The Best Small Towns

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					 Best Towns 2009
The Best Small Towns
Our 10 favorite adventure burgs

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                   Charleston Battery (South Carolina Department of Parks, Recreation &

Salida, Colorado
Think of Salida (pop. 5,000) as a ski hub without a resort—the nearest hill is the underrated,
overpowdered Monarch Mountain, 20 minutes away. Which means residents of this unpretentious,
bike-friendly town can take advantage of 12 nearby fourteeners, the Class III–IV Arkansas River,
which runs through town, and epic mountain biking on the Monarch Crest Trail—without Aspen home

Leavenworth, Washington
At first glance, the Bavarian-themed buildings that line downtown Leavenworth (pop. 2,100) might
strike you as kitschy, the kind of architecture that's made for tourists. But crack-climb on the granite
cliffs of nearby Tumwater Canyon, ski on the 37 feet of snow that fall annually on Stevens Pass, or
raft the Class IV Wenatchee River—all within half an hour of town—and you just might find yourself
looking at real estate. And yodeling.

Charleston, South Carolina
Chucktown is affordable (median home price, $235,000) and small (pop. 110,000) but comes with the
vitality of a metropolis, thanks to its kaleidoscopic heritage and a happening downtown. And since it
sits at the confluence of the Cooper and Ashley rivers and the Atlantic Ocean, it's also prime
watersport territory: There's sailing in the harbor, sea-kayaking through the marshes of the
Intracoastal Waterway, and surfing at Folly Beach.
Alpine, Texas
At 4,481 feet, Alpine (pop. 4,800) avoids the smoldering heat of the West Texas lowlands and, partly
thanks to the presence of Sul Ross State University, is home to a vibrant, thriving main street (think a
kindergarten version of Austin's 6th Street). Davis Mountains State Park (30 minutes away) offers
year-round camping and cycling, while Big Bend National Park, 90 miles southeast, offers some of the
most rugged backcountry hiking and mountain biking in the country.

New London, Connecticut
As in the gritty port town known for the nearby submarine base? Well, yes. New London (pop. 25,923)
is rebounding, with a surge in housing development on the Thames River and new restaurants, art
galleries, and jazz bars near the waterfront. Home prices are a fraction of what you'll find in nearby
Fairfield County, but the sailing on Long Island Sound is just as good.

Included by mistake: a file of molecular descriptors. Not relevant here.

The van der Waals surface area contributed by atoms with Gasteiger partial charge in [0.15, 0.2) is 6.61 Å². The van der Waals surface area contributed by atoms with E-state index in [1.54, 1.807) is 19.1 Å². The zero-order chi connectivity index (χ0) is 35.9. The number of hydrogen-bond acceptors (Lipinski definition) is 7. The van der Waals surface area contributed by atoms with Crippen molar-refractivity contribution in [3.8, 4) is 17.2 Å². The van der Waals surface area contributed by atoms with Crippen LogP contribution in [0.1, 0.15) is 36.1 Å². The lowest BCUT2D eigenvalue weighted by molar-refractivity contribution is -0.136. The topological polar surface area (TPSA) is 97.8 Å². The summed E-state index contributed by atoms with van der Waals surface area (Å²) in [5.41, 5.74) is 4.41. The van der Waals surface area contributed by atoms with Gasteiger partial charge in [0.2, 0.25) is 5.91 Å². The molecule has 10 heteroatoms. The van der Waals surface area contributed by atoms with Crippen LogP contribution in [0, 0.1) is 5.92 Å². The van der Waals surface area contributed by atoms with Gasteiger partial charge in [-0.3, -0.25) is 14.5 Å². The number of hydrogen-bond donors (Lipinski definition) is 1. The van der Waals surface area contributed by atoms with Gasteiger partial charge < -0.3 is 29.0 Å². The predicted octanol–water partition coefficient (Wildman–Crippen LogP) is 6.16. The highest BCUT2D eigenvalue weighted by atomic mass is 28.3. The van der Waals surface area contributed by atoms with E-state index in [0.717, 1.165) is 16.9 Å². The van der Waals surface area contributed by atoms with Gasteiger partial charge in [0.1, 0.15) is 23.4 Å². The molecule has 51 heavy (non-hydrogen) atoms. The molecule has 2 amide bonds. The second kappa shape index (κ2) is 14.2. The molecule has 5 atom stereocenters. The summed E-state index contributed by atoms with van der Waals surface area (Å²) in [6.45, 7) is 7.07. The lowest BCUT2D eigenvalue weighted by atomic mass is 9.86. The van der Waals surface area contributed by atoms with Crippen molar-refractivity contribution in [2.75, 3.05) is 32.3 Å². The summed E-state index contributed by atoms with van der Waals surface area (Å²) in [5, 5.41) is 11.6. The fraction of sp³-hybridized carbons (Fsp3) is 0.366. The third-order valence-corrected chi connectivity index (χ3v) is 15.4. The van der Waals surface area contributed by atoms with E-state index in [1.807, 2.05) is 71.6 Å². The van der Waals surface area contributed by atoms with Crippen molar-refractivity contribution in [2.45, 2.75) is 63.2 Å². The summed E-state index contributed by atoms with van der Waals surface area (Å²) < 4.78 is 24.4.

Taos, New Mexico
Picture Colorado. Now remove most of the people; sprinkle with artists, hippies, eccentric ski bums,
celebs, and the occasional nuclear scientist and you've got Taos (pop. 5,800). With the Class IV–V
drops of the Rio Grande, a dozen fun little trout streams, and some of the country's most challenging
in-bounds terrain (Taos Ski Valley) all within a quick drive, the access here rivals that of any Rocky
Mountain town.

Ashland, Oregon
Ashland (pop. 23,000) is an anomaly: It's got the Northwest's first-rate recreation (you can bike or
trail-run right from town in the surrounding Siskiyou Mountains, and the nearby kayaking is incredible)
and culture (famous Shakespeare Festival) but not the rain (196 days of sunshine annually). And with
its Napa-style vineyards, this border town is a bit Cali—in a good way.

Ely, Minnesota
There's a reason iconic outdoorsmen like polar adventurer Will Steger and nature photographer Jim
Brandenburg call Ely (pop. 3,700) home: It's the main gateway for the 1.3-million-acre Boundary
Waters Canoe Area Wilderness. As such, main street is lined with outfitters and outdoor-equipment
stores, and even the local radio station, WELY—a quirky polka-and-rock channel—incorporates a North
Woods twist: They broadcast daily "wilderness shout-outs" to people camped out in the backcountry.

Yellow Springs, Ohio
Originally built as a spa town to capitalize on the nearby mineral springs, Yellow Springs (pop. 3,800)
is as outdoorsy as Ohio gets. The limestone gorge and rolling hills of nearby John Bryan State Park
offer climbing, mountain biking, and paddling on the Little Miami River. And while the recent closure of
Antioch College dealt a serious blow to the economy, it's still commuting distance to Dayton (25 miles)
and Columbus (55 miles).

Boone, North Carolina
When Lance Armstrong launched his comeback to pro cycling in 1999, he was holed up in a spartan
cabin in this sleepy (pop. 14,200), affordable college town (Appalachian State University). While the
winding country roads are still a road cyclist's dream, that's just part of the recreational picture:
Within minutes you can be rock climbing, peak bagging, whitewater rafting, and even skiing.